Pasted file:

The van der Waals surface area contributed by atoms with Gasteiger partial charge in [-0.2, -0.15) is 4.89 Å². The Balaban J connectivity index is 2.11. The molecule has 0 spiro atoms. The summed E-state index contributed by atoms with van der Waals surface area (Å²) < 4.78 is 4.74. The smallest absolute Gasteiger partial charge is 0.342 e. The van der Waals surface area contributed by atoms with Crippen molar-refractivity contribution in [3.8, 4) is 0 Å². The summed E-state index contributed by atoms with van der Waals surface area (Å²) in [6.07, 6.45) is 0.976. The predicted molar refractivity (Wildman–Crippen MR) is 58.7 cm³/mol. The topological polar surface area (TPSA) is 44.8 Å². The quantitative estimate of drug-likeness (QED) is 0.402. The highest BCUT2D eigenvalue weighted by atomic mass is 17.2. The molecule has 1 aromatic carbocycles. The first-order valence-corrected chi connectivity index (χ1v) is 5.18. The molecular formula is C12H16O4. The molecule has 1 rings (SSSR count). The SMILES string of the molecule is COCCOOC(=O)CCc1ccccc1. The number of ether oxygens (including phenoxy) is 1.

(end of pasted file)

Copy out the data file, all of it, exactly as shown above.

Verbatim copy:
The van der Waals surface area contributed by atoms with Gasteiger partial charge in [-0.2, -0.15) is 4.89 Å². The Balaban J connectivity index is 2.11. The molecule has 0 spiro atoms. The summed E-state index contributed by atoms with van der Waals surface area (Å²) < 4.78 is 4.74. The smallest absolute Gasteiger partial charge is 0.342 e. The van der Waals surface area contributed by atoms with Crippen molar-refractivity contribution in [3.8, 4) is 0 Å². The summed E-state index contributed by atoms with van der Waals surface area (Å²) in [6.07, 6.45) is 0.976. The predicted molar refractivity (Wildman–Crippen MR) is 58.7 cm³/mol. The topological polar surface area (TPSA) is 44.8 Å². The quantitative estimate of drug-likeness (QED) is 0.402. The highest BCUT2D eigenvalue weighted by atomic mass is 17.2. The molecule has 1 aromatic carbocycles. The first-order valence-corrected chi connectivity index (χ1v) is 5.18. The molecular formula is C12H16O4. The molecule has 1 rings (SSSR count). The SMILES string of the molecule is COCCOOC(=O)CCc1ccccc1. The number of ether oxygens (including phenoxy) is 1.